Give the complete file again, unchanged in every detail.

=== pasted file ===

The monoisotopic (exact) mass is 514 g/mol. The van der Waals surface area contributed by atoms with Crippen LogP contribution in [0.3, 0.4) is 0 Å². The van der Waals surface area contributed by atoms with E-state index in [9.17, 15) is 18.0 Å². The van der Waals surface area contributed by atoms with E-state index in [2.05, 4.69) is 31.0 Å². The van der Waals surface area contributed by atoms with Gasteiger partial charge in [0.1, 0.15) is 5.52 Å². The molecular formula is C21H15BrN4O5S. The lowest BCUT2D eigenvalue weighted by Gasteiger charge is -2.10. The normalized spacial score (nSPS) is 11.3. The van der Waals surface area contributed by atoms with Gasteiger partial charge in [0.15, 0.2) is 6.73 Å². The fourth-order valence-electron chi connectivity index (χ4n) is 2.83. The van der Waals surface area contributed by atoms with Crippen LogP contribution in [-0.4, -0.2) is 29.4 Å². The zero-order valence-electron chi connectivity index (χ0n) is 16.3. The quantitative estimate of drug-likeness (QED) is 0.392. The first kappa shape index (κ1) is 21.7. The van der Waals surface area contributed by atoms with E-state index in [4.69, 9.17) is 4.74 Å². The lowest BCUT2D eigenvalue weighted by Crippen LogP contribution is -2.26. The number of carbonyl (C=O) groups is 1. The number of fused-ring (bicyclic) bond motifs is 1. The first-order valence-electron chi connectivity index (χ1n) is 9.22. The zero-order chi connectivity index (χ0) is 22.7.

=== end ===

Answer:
The monoisotopic (exact) mass is 514 g/mol. The van der Waals surface area contributed by atoms with Crippen LogP contribution in [0.3, 0.4) is 0 Å². The van der Waals surface area contributed by atoms with E-state index in [9.17, 15) is 18.0 Å². The van der Waals surface area contributed by atoms with E-state index in [2.05, 4.69) is 31.0 Å². The van der Waals surface area contributed by atoms with Gasteiger partial charge in [0.1, 0.15) is 5.52 Å². The molecular formula is C21H15BrN4O5S. The lowest BCUT2D eigenvalue weighted by Gasteiger charge is -2.10. The normalized spacial score (nSPS) is 11.3. The van der Waals surface area contributed by atoms with Gasteiger partial charge in [0.15, 0.2) is 6.73 Å². The fourth-order valence-electron chi connectivity index (χ4n) is 2.83. The van der Waals surface area contributed by atoms with Crippen LogP contribution in [-0.4, -0.2) is 29.4 Å². The zero-order valence-electron chi connectivity index (χ0n) is 16.3. The quantitative estimate of drug-likeness (QED) is 0.392. The first kappa shape index (κ1) is 21.7. The van der Waals surface area contributed by atoms with E-state index in [4.69, 9.17) is 4.74 Å². The lowest BCUT2D eigenvalue weighted by Crippen LogP contribution is -2.26. The number of carbonyl (C=O) groups is 1. The number of fused-ring (bicyclic) bond motifs is 1. The first-order valence-electron chi connectivity index (χ1n) is 9.22. The zero-order chi connectivity index (χ0) is 22.7.